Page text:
SCHUBERT String Quintet. String Quartet No 14, ‘Death and the Maiden’
This is good. Very good. Acclaim and the Pavel Haas Quartet are familiar bedfellows – after all, they did win Gramophone’s Record of the Year for their Dvo∑ák two years ago. But this is their first recording that really steps into a crowded marketplace. They represent the best qualities of the Czech tradition – warmth, sonorousness, individuality, intensity; but what’s striking here is their fearless risk-taking, their fervency and the absolute confidence with which they propel you through these two masterpieces. In the Quintet they have the perfect partner in cellist Danjulo Ishizaka – and there’s no sense of a quartet plus one, which hampered the Takács Quartet’s recent reading.
Their tempi are unfailingly right to the extent that comparisons, for once, seem almost irrelevant. And the slow movement of the Quintet is aching but never emotes superficially; the way the players withdraw the sound at its close is absolutely mesmerising. The Belcea rein in the emotions to a greater degree (compare them at around nine minutes into this movement) but the Pavel Haas – with slightly more dragging, vulnerable phrasing from the first violin – are insanely memorable. They also judge transitions beautifully so that the two works unfold in a completely natural way: just sample the finale of the Quintet, at the point where the second idea, with its slightly wincing Viennese gaiety, gradually yields to the return of the troubled opening idea.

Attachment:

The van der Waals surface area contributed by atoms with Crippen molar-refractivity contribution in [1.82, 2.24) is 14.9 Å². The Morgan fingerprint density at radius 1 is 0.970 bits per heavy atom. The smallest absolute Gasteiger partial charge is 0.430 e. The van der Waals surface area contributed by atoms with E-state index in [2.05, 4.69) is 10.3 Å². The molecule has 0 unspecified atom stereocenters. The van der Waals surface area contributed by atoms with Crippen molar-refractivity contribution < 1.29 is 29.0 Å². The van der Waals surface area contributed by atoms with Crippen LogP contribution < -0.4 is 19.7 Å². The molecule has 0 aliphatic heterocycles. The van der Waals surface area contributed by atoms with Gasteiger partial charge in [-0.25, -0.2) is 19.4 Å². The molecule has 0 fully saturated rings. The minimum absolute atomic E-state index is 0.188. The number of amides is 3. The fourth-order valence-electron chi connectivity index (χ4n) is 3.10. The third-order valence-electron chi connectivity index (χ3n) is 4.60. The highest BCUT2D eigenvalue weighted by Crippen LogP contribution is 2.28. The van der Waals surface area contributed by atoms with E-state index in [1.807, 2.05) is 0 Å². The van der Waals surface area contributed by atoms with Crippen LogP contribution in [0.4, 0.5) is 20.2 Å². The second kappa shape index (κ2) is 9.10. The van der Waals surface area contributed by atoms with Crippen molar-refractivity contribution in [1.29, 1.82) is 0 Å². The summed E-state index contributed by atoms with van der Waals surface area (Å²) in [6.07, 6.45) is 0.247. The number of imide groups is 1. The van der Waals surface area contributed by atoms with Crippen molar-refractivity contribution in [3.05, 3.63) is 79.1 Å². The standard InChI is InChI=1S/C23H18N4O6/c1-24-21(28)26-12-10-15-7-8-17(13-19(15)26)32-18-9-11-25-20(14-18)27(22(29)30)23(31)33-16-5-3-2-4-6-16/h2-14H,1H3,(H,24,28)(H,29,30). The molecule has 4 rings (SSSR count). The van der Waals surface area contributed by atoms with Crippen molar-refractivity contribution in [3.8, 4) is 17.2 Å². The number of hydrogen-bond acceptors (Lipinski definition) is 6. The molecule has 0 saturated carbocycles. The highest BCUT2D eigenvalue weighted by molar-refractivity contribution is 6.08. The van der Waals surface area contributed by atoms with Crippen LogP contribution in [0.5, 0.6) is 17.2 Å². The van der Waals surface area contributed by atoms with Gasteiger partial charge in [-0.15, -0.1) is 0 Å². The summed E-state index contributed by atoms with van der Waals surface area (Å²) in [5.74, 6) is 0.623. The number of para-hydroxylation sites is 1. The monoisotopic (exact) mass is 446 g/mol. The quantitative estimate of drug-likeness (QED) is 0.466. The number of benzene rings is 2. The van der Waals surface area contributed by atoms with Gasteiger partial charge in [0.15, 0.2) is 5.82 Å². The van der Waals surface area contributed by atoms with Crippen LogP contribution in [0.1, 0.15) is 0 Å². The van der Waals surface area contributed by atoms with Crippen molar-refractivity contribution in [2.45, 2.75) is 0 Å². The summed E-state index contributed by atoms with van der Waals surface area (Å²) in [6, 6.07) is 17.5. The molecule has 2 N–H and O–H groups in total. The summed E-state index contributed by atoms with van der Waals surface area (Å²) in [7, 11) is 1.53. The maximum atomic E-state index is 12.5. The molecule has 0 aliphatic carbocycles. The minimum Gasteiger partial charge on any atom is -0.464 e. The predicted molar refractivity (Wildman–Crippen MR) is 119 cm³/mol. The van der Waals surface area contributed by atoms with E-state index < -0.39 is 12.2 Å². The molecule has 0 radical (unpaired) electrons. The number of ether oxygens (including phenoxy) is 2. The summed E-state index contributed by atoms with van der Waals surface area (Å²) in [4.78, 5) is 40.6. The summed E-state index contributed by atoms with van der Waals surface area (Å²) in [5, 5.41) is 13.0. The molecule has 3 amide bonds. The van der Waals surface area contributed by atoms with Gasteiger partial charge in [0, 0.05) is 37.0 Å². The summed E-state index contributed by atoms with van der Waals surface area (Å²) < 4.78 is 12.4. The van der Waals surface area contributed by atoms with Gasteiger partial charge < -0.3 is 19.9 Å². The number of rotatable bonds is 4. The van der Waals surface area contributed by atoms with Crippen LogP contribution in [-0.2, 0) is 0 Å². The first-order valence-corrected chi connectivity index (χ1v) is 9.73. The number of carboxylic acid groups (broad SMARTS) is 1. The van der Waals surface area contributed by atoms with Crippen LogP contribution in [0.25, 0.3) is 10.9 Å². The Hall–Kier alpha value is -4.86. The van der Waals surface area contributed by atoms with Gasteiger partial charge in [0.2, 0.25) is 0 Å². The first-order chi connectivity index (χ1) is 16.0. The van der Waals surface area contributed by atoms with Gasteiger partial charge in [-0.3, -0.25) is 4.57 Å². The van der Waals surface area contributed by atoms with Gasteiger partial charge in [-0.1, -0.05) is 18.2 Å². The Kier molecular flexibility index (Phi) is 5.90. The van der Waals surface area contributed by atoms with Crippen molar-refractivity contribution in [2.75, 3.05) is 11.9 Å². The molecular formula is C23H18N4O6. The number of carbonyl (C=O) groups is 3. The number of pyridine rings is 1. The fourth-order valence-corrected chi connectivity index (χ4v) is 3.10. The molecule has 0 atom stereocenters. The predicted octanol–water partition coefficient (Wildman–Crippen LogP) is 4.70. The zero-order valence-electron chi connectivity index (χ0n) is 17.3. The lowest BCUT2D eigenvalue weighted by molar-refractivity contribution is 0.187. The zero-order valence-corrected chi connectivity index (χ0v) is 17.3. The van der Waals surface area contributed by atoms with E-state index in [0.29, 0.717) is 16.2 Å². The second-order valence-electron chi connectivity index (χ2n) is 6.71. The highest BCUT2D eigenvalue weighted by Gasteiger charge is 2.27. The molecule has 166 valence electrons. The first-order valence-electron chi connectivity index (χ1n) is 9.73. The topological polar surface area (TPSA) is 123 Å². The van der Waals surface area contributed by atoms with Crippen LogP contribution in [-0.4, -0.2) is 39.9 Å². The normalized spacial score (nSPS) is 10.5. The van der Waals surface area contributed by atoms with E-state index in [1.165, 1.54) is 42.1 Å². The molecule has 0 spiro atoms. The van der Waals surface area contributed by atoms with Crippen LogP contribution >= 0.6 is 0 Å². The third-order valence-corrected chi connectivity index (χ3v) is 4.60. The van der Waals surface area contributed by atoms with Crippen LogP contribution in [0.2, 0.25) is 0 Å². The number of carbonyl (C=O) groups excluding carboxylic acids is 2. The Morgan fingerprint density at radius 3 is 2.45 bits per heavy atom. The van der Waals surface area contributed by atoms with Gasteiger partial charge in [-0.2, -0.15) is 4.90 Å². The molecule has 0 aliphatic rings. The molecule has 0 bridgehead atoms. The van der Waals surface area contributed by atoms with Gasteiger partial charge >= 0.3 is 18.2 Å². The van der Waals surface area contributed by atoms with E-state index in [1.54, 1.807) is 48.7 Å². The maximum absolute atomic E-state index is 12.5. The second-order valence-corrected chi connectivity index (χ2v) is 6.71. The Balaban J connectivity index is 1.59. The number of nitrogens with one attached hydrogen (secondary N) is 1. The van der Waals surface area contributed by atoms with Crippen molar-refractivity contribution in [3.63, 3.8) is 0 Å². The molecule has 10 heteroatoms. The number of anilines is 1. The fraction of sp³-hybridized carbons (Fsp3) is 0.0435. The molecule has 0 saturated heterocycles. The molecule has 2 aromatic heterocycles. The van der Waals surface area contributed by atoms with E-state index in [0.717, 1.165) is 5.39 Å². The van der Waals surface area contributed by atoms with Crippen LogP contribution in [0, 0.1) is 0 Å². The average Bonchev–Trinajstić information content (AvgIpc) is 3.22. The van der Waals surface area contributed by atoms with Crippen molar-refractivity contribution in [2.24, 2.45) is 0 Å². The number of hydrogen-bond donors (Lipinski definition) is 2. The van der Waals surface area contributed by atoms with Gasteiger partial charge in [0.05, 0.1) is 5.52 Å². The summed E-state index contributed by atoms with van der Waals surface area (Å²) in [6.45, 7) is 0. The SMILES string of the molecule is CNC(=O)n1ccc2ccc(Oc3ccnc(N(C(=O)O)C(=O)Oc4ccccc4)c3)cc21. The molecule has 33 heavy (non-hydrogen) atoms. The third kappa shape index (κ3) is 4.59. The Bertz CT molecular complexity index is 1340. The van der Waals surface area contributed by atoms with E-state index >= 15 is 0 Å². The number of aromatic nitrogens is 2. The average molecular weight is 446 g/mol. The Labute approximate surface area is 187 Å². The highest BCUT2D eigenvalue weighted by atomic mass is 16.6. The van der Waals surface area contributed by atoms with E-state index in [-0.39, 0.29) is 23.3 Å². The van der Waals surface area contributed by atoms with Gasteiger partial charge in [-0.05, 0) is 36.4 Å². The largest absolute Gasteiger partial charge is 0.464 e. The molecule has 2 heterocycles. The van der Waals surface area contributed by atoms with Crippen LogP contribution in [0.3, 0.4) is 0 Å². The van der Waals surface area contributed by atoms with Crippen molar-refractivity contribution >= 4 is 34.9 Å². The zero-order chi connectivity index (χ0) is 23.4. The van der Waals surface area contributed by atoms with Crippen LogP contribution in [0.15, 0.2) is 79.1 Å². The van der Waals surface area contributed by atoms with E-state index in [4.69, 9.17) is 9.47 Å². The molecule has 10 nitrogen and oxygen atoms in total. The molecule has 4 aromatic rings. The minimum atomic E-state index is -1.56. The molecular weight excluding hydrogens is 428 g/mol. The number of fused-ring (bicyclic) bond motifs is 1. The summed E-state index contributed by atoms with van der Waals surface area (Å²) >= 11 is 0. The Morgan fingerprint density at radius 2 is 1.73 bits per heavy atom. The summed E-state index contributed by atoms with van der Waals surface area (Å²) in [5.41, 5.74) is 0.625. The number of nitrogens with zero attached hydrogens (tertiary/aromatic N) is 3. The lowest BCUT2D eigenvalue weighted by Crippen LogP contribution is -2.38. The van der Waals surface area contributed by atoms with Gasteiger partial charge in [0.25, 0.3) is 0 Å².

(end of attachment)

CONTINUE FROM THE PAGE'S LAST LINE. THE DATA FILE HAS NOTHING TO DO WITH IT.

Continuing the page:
In the Quartet, too, there is much to admire: in the spectral closing minutes of the first movement; or in the slow-movement variations, where you’re held rapt as the first violin and then the cello take centre stage, and the ricocheting rhythms of the following variation – which can sound like gunshots in some performances – display a delicacy and a sense of dance. The crazed tarantella that closes the quartet is a tour de force, raw, visceral and with an emotional immediacy that is almost unbearable. Such is the intensity of the playing that by the end of the disc you, too, are quite exhausted. But that’s perhaps how it should be.
Will these highly personal interpretations stand the test of time as effectively as the slightly cooler readings from the Belcea and, in Death and the Maiden, the Takács? From this proximity it’s impossible to say, but I’d say the odds are pretty good.